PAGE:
SPRINKLING PROCESS :Each closed-head sprinkler is held closed by either a heat-sensitive glass bulb ora two-part metal link held together with fusible alloy. The glass bulb or linkapplies pressure to a pip cap which acts as a plug which prevents water fromflowing until the ambient temperature around the sprinkler reaches the designactivation temperature of the individual sprinkler head. In a standard wet-pipesprinkler system, each sprinkler activates independently when the predeterminedheat level is reached. Because of this, the number of sprinklers that operate islimited to only those near the fire, thereby maximizing the available waterpressure over the point of fire origin.A sprinkler activation will do less damage than a fire department hose stream,which provide approximately 900 liters/min (250 US gallons/min. A sprinkler willusually activate between one and four minutes, whereas the fire departmenttypically takes at least five minutes to arrive at the fire site after receiving analarm, and an additional ten minutes to set up equipment and apply hose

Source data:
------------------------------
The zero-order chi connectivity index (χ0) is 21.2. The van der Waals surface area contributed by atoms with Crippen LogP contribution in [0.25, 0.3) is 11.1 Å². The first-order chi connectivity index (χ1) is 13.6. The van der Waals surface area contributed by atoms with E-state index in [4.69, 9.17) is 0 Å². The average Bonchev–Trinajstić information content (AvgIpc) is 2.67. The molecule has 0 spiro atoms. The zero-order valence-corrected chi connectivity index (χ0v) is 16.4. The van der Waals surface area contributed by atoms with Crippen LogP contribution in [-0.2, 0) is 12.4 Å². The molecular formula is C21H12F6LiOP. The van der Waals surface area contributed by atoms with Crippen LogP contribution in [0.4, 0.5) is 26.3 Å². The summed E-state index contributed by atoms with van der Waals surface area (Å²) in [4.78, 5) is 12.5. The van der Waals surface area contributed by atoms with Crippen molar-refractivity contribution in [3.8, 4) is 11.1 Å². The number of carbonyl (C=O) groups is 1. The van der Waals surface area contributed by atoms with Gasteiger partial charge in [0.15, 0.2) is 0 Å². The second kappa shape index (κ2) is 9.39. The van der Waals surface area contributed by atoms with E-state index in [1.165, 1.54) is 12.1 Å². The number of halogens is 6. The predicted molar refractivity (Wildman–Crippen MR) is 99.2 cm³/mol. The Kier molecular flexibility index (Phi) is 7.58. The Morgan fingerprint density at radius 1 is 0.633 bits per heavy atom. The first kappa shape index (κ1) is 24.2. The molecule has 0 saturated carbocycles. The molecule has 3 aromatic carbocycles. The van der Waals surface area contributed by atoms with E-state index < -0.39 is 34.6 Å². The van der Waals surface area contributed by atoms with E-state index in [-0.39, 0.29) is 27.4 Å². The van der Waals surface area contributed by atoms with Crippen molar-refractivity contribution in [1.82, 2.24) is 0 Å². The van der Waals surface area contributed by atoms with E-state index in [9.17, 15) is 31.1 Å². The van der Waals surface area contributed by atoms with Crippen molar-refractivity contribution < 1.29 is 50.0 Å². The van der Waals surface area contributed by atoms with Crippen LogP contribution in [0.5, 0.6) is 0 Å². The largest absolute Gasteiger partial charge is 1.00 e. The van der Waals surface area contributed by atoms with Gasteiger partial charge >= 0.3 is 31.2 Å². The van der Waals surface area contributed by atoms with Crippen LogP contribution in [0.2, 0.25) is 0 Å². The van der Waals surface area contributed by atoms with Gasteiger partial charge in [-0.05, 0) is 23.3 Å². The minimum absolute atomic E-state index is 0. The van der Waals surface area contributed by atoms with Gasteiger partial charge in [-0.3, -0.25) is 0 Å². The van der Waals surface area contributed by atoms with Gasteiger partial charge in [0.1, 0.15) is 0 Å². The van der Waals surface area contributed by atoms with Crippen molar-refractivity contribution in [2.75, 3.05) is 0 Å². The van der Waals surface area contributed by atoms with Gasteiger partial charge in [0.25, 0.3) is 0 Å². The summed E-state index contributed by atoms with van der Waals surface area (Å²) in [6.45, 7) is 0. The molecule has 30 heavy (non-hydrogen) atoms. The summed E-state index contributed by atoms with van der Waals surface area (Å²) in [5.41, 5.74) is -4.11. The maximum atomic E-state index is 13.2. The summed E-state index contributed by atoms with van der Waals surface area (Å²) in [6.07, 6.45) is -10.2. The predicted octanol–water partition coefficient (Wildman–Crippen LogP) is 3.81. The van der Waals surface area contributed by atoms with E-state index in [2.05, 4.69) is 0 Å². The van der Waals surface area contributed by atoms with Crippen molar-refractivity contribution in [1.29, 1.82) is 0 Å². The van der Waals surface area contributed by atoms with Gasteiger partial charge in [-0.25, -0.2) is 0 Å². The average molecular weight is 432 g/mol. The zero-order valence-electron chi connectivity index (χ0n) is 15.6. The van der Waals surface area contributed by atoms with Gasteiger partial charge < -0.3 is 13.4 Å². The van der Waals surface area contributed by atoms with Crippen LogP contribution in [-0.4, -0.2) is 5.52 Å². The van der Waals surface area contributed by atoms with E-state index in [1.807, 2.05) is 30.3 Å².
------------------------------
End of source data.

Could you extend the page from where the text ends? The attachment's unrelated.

streams to the fire. This additional time can result in a much larger fire, requiringmuch more water to extinguish.